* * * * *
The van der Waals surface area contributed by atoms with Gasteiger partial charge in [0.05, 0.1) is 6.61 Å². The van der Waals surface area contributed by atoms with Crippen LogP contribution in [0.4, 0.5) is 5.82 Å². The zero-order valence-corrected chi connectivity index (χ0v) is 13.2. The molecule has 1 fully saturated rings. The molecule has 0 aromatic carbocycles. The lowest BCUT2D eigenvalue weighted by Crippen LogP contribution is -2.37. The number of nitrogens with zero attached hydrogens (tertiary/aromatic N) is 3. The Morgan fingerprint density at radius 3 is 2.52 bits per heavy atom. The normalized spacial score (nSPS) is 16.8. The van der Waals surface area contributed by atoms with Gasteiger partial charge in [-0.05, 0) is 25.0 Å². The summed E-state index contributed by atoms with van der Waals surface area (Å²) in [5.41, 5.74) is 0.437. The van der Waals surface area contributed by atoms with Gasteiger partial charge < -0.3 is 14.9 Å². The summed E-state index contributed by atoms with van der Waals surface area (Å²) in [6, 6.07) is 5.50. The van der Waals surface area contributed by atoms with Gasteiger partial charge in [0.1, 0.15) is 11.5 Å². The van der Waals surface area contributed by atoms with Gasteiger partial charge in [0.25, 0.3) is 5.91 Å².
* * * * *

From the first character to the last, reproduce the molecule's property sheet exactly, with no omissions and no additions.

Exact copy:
The van der Waals surface area contributed by atoms with Gasteiger partial charge in [0.05, 0.1) is 6.61 Å². The van der Waals surface area contributed by atoms with Crippen LogP contribution in [0.4, 0.5) is 5.82 Å². The zero-order valence-corrected chi connectivity index (χ0v) is 13.2. The molecule has 1 fully saturated rings. The molecule has 0 aromatic carbocycles. The lowest BCUT2D eigenvalue weighted by Crippen LogP contribution is -2.37. The number of nitrogens with zero attached hydrogens (tertiary/aromatic N) is 3. The Morgan fingerprint density at radius 3 is 2.52 bits per heavy atom. The normalized spacial score (nSPS) is 16.8. The van der Waals surface area contributed by atoms with Gasteiger partial charge in [-0.05, 0) is 25.0 Å². The summed E-state index contributed by atoms with van der Waals surface area (Å²) in [5.41, 5.74) is 0.437. The van der Waals surface area contributed by atoms with Gasteiger partial charge < -0.3 is 14.9 Å². The summed E-state index contributed by atoms with van der Waals surface area (Å²) in [6, 6.07) is 5.50. The van der Waals surface area contributed by atoms with Gasteiger partial charge in [0.1, 0.15) is 11.5 Å². The van der Waals surface area contributed by atoms with Gasteiger partial charge in [0.25, 0.3) is 5.91 Å².